SUKHUM / AQW'A — Three members of the Republic of Abkhazia's Parliament have openly expressed their views on a recent statement by President Aslan Bzhania. The President's call for the adoption of a controversial bill regarding apartment law has triggered a wide array of reactions among the legislative body.
The proposal, which has been fervently pushed by the President for several months despite numerous objections from the public, pertains to the legal status of apartment-hotels and apartments. His recent statement at a public chamber meeting, where he implored the parliament to hasten their decision, has raised eyebrows among lawmakers. Bzhania said, "We will not delay and chew this over for a hundred years. We will have a review in July, and the parliament must decide. It must! It must!"
This raised an immediate response from three deputies of the People's Assembly - Erik Rshtuni, Kan Kvachia, and Naur Narmania. They held a press briefing in Sukhum, where they criticized the President's tone and argued that such proclamations are a violation of the Constitution and an undue pressure on the legislative branch.
Erik Rshtuni quoted the Abkhazian Constitution to remind everyone of the independence of the legislative branch. "The state power in the Republic of Abkhazia is carried out on the basis of separation into legislative, executive, and judicial. The legislative, executive, and judicial branches of power are independent," he stated, citing Article 7 of the first chapter of the Constitution.
On the subject of the proposed apartment bill, Rshtuni disclosed that the Parliament is currently in the process of examining it. He stressed that no attempts would be made to expedite its review. "We have a legal policy committee meeting tomorrow, where we'll discuss this issue with various political parties and public organizations," he said, noting the absence of a zoning system, urban planning code, and a land cadastre system as fundamental areas of law-making that are currently lacking in the country.
Naur Narmania rebuked the President's peremptory tone and took a firm stance against any obligation towards him. He emphasized that the only obligation of a deputy is towards the homeland and its people. "We cannot permit the sale of real estate to foreign individuals and companies while striving to ensure the well-being and prosperity of future generations," he stated, affirming his intent to vote against the apartment law bill.
Kan Kvachia extended an invitation to all journalists to attend a committee hearing on the apartment law scheduled for tomorrow, which will involve both political parties and public organisations. This public engagement underlines the lawmakers' commitment to a transparent review process and the democratic values upheld by the Republic of Abkhazia.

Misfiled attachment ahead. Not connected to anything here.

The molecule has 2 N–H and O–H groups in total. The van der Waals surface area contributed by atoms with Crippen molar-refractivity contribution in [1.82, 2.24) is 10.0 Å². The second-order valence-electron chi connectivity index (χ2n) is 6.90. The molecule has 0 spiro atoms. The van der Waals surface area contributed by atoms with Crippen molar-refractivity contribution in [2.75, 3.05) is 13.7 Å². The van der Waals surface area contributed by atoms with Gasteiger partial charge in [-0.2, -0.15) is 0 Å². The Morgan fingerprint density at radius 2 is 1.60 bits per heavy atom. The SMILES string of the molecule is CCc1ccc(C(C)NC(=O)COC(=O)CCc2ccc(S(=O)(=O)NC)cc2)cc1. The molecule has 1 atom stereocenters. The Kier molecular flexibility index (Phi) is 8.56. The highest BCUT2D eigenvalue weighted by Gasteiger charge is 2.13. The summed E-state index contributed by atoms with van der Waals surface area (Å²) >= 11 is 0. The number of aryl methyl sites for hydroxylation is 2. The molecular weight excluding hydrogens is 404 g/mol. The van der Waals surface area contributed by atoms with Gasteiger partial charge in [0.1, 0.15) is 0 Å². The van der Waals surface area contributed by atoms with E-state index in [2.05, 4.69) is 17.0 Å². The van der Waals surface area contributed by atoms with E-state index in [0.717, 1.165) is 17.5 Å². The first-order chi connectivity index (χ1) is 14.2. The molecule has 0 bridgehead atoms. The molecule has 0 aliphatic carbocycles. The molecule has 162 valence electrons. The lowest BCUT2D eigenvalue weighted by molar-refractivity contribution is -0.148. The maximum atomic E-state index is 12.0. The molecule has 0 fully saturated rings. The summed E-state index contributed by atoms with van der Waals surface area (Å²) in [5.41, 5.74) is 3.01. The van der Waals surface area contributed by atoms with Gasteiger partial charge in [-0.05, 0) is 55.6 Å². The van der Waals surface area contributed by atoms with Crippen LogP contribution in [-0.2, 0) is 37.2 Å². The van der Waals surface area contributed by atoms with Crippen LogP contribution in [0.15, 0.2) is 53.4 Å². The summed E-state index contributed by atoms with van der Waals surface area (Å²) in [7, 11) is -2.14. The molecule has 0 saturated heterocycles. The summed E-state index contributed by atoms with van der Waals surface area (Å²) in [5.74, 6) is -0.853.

Kan Kvarchia also declared his intention to suggest that the bill should be sent back to the President for revision:
"Apart from a few deputies, everyone else has actually condemned this statement and took it as pressure on the parliament. We have a committee meeting tomorrow, and I will ask for this bill to be returned to the president. As one of the opposition leaders, of course, I could stand up and say that I do not accept this law in any form. As a legislator, of course, I am obliged to consider any bill. 'Aidgylara' [socio-political movement -Ed.] and I directly introduced two or three, in my opinion, very important changes to this law. In the form in which the law exists today, it is completely unacceptable for me even to accept it at first reading. If we take it as a basis and accept it at first reading, I will consider that we have just changed our principles, we start to give up our country, our people and people's hope for a bright future tomorrow."
Kvarchia emphasized that the deputies would be open to revisiting the apartment law if the authorities are willing to reconsider and implement the proposed amendments. He urged the authorities to be cautious with their pronouncements and to interact with the parliament within the bounds of the law, in a manner that respects the constitution and the country's democratic principles.